nderstanding Child Custody Laws in Texas
Understanding child custody laws can feel overwhelming, especially when you consider that each state has its own unique set of rules regarding divorce and legal arrangements. In Texas, parents are held to a number of requirements regarding residency, behavior, and the necessary steps taken to protect the welfare of the child. At The Law Office of Ryan S. Dougay in Austin, TX, we can help you understand all of the various requirements and prepare the strongest case possible to provide your child with the best future.
hild Custody Laws in Texas
In Texas, a child must have lived in the state for a minimum of six months to file for custody. Overall, the best interest of the child is always top priority in awarding primary custody or primary residence. The parents with custodial rights are able to choose the primary residence and take an active involvement in education, healthcare, and other needs of the child. Children 12 years of age and older can be interviewed by the judge and, unless they have been coached or otherwise improperly influenced, these interviews can go a long way in determining custody. Parents will be checked for a history of criminal behavior and domestic violence. The status quo is considered ideal in conservatorship and, unless major changes have occurred or new facts have been uncovered, temporary orders will often remain unchanged.
Conservatorship Rights in Texas
In Texas, the term “conservatorship” is used to refer to child custody and parents are referred to as “conservators” instead of custodians. Unless parents can come to an agreement, the terms of a conservatorship will be decided by a family law judge. The court is most concerned with what is in the child’s best interest and will decide on a conservatorship plan to achieve that. Conservators will be able to:
- Access information about the child’s health, education, and welfare from the other parent
- Talk about the child’s health with a healthcare professional
- Talk about the child’s welfare, activities, and educational status with school officials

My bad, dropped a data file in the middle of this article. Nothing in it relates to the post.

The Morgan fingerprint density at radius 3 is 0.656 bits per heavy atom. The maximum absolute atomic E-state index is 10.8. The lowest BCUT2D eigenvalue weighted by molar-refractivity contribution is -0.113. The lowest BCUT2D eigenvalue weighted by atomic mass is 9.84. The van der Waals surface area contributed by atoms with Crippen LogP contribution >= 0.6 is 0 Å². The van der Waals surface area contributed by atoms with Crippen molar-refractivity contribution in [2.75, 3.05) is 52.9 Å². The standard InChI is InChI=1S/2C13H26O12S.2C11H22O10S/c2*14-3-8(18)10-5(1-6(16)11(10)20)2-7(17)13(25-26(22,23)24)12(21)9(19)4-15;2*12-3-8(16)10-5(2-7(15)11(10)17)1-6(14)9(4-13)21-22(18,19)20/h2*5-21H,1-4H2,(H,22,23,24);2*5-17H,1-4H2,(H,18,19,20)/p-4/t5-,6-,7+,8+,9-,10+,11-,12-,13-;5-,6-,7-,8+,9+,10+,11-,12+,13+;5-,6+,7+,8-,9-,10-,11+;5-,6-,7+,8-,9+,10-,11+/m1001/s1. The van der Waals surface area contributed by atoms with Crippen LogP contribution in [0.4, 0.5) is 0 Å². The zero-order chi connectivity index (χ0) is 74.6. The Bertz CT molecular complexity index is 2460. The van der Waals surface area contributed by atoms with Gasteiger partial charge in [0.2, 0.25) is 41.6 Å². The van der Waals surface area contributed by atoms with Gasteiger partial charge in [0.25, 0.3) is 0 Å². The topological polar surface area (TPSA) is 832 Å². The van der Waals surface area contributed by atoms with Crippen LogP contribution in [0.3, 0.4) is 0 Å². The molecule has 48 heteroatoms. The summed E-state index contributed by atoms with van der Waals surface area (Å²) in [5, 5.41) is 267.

- Access the child’s medical, dental, educational, and psychological records
- Consent to emergency medical and surgical treatments
Joint managing conservatorships (JMC) and sole managing conservatorships (SMC) are the two types of conservatorships in Texas. In a JMC, parents share rights and duties, otherwise known as joint custody. This arrangement is considered preferable to a SMC, in which one parent is given legal rights to make important decisions.
From guiding you through custody and visitation forms to explaining what the court considers important, family law attorney Ryan S. Dougay will help you understand every step of the child custody process in Texas.
The Importance of Parental Conduct
The behavior of each parent during the legal proceedings will play a role in the court’s decision. Each parent’s conduct while married and its impact on the child will be considered as well. Divorcing parents will often be required by the court to undergo a parenting class to help deal with the trauma of a divorce. Any parent with a history of domestic violence, criminal behavior, or drug use will be looked at unfavorably. If the court determines that a child has been abused or neglected, the custody rights of the parent will likely be revoked. If one or more parents are convicted of a felony, they may temporarily or permanently lose their parental rights.
Provide for Your Child
From guiding you through custody and visitation forms to explaining what the court considers important, family law attorney Ryan S. Dougay will help you understand every step of the child custody process in Texas. To learn more about how he can help, contact our team online or call (512) 469-0811 today.